CrimProf Blog

Editor: Kevin Cole
Univ. of San Diego School of Law

Thursday, June 28, 2007

SCOTUS Decides Panetti v Quarterman

Supreme_court_20In Panetti v. Quarterman, No. 06-6407, the court awarded a new day in court to a Texas death row inmate who seeks federal habeas corpus relief on the ground that he is incompetent to be executed. According to his experts, the petitioner understands that he is to be put to death and the factual predicate for it, but he is under a delusion that the true reason for his death sentence is state officials' desire to silence his preaching. The 5-4 court concluded that the Texas courts failed to provide the petitioner with the procedures he was due under the Constitution.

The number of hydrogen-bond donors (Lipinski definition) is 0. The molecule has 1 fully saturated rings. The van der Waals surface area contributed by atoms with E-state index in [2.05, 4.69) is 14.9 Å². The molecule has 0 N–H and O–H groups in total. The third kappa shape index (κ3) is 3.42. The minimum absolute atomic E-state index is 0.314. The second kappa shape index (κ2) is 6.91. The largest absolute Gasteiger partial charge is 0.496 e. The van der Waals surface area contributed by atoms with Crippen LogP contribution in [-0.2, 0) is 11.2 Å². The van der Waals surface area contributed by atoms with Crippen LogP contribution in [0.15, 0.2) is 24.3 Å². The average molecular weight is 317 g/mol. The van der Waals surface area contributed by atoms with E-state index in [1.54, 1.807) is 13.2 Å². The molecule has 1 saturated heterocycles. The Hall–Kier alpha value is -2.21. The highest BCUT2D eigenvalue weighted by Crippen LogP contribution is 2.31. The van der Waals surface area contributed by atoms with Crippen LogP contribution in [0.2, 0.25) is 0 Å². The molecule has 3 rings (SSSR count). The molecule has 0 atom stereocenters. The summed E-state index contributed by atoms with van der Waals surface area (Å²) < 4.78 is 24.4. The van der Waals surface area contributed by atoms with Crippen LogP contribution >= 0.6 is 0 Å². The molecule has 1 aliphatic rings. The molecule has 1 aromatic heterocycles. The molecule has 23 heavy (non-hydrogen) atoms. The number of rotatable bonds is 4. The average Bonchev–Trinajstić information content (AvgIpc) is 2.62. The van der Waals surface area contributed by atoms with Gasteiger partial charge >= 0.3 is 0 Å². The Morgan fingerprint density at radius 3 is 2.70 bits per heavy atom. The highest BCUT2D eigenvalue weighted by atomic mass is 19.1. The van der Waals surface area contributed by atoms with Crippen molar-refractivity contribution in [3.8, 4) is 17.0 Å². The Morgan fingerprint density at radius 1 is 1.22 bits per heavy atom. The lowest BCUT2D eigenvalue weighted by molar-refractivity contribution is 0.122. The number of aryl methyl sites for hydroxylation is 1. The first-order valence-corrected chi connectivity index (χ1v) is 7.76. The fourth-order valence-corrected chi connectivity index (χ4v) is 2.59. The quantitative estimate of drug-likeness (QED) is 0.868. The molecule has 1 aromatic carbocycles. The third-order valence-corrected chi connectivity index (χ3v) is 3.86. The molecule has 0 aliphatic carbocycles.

The court also held that the Fifth Circuit used an improperly restrictive test in rejecting the incompetency claim on the merits. It said it is a mistake to treat a prisoner's delusional beliefs as irrelevant so long as he comprehends that the state has identified the link between his crime and the punishment to be inflicted.

Along the way, the court held that a state prisoner who seeks federal habeas relief on the ground that he is incompetent to be executed, but who previously filed a petition that failed to raise that claim, need not satisfy the gatekeeping requirements of the Antiterrorism and Effective Death Penalty Act for presenting a new claim in a second or successive petition. [Mark Godsey]

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